My guess is that there are two reasons:
(a) Angus's point (3) is misleading — he doesn't really pronounce words like "buy" the way he thinks he does.
(b) The IPA's choice of 'j' to represent a palatal approximant (= high front glide) is problematic for Anglophones, for whom 'j' is strongly identified as the voiced palatal affricate in joy or jerk.
Point (a) first. (And I'll limit the discussion here to just one of the cases that he brings up.) I don't think I've ever heard an American speaker who really has the glide version of IPA [i] at the end of words like buy. You can work out what that would be like by saying bee to yourself, and then saying buy so that it ends with the same sound.
Americans stop in lots of (vowel-space) places when they say a word like buy, ranging from Southerners who have a simple monophthong that barely budges from its low back nucleus ("bah"), to others who take it forward to (the low front vowel of) bad but not really up much at all, to those who go forward and then up to (the vowel of) bed or bid. But nobody goes all the way to (the high front vowel of) bead. (The vowel nucleus also varies, but never mind that for now.)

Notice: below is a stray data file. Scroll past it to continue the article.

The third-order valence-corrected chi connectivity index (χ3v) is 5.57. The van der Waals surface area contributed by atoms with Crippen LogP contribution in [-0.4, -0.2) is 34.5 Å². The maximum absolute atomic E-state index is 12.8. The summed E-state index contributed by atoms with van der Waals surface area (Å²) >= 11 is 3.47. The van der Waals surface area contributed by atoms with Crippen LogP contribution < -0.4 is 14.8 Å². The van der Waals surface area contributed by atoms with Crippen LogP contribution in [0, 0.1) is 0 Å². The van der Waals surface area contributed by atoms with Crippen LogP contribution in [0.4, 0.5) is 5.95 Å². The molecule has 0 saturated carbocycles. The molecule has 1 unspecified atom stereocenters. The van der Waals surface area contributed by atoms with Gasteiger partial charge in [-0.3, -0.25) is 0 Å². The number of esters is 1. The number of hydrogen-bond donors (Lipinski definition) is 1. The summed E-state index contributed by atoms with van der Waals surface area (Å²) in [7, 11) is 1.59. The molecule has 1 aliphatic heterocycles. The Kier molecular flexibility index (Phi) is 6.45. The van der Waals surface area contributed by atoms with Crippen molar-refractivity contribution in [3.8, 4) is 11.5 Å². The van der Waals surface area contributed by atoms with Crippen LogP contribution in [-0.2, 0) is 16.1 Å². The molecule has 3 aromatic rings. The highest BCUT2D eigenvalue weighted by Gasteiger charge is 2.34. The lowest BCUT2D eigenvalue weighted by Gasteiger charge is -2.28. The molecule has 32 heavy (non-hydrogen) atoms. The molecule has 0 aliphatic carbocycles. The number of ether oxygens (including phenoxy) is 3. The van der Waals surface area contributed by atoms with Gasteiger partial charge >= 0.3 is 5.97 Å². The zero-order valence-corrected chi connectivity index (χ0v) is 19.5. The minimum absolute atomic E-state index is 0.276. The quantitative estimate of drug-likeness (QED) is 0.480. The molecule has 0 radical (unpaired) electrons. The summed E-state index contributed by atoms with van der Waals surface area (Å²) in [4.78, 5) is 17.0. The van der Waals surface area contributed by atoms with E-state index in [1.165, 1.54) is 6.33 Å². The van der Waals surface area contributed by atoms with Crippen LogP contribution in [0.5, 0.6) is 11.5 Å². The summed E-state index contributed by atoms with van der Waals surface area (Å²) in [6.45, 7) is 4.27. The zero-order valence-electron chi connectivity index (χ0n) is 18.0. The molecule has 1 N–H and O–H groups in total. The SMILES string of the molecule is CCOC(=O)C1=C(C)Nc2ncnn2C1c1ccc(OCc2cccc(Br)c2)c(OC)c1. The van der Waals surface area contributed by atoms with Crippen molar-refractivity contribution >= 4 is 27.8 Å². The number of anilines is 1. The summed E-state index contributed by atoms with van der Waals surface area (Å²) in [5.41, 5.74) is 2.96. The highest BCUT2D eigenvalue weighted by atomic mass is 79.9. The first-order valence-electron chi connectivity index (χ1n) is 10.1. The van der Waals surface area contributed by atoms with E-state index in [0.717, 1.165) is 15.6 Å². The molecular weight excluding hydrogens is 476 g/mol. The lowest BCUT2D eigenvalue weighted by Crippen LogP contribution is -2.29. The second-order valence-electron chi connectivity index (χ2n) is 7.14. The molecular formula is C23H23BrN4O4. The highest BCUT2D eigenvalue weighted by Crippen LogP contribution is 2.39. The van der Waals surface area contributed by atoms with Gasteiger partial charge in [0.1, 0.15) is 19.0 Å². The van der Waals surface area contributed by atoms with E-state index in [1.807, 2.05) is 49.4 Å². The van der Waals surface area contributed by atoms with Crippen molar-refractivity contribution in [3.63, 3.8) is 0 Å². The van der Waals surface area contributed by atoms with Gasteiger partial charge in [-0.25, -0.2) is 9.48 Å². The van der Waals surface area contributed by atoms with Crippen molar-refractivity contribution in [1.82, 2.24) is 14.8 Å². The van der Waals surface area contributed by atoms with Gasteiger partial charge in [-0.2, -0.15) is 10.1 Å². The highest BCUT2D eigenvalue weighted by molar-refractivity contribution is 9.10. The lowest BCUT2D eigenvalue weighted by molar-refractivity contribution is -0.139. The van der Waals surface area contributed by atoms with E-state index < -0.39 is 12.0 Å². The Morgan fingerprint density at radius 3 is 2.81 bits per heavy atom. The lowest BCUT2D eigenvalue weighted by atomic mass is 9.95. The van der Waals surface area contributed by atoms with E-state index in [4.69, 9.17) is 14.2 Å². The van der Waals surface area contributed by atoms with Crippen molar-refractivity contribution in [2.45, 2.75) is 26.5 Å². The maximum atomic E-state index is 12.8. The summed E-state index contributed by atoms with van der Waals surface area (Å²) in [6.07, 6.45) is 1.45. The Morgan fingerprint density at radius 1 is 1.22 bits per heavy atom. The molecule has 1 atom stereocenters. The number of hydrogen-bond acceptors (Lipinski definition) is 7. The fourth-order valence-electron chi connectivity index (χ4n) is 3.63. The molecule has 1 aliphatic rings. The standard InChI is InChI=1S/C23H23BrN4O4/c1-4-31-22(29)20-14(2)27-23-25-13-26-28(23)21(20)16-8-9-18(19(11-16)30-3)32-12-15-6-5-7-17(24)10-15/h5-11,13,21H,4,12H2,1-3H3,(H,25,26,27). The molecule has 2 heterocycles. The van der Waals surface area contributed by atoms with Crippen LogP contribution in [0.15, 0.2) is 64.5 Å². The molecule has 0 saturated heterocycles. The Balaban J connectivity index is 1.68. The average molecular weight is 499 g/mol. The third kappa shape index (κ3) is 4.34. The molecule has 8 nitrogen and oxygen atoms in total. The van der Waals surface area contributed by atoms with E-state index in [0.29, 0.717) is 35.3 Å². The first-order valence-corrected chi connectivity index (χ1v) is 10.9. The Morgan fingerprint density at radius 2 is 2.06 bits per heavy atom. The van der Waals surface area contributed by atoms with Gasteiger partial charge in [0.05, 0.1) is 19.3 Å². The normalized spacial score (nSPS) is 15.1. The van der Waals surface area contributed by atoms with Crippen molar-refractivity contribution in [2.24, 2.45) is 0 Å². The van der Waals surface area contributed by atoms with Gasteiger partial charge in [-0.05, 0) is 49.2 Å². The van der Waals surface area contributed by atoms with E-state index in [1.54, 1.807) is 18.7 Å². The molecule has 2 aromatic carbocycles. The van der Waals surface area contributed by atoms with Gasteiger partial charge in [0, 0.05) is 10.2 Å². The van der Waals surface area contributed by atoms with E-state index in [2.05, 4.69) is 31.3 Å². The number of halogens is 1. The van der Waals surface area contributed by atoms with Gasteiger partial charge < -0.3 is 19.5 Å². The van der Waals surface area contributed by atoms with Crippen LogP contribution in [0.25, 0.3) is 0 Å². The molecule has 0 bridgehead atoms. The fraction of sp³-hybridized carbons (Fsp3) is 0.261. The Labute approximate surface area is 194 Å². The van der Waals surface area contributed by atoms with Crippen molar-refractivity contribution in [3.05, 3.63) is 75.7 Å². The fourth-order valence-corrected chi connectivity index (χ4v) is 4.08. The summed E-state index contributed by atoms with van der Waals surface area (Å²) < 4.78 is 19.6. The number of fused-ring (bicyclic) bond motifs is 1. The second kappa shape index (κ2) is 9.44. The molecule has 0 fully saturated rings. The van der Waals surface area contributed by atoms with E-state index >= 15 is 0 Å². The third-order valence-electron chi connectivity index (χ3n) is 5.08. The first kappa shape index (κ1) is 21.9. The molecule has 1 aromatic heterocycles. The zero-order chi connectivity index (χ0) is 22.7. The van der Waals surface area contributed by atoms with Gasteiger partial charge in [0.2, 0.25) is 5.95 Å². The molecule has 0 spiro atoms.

Here are the pronunciations of baa, bid, bead from the online Merriam-Webster dictionary site:
I've plotted them on a standard -F2 / -F1 formant plot, in which vowel height runs bottom-to-top on the y axis, and the front/back dimension runs left-to-right on the x axis. In order to reduce each of these to a single value (plotted at the center of each text string), I've taken the point (near the center of the syllable) where F1 is maximum. I've added ooh and bee as additional points of reference.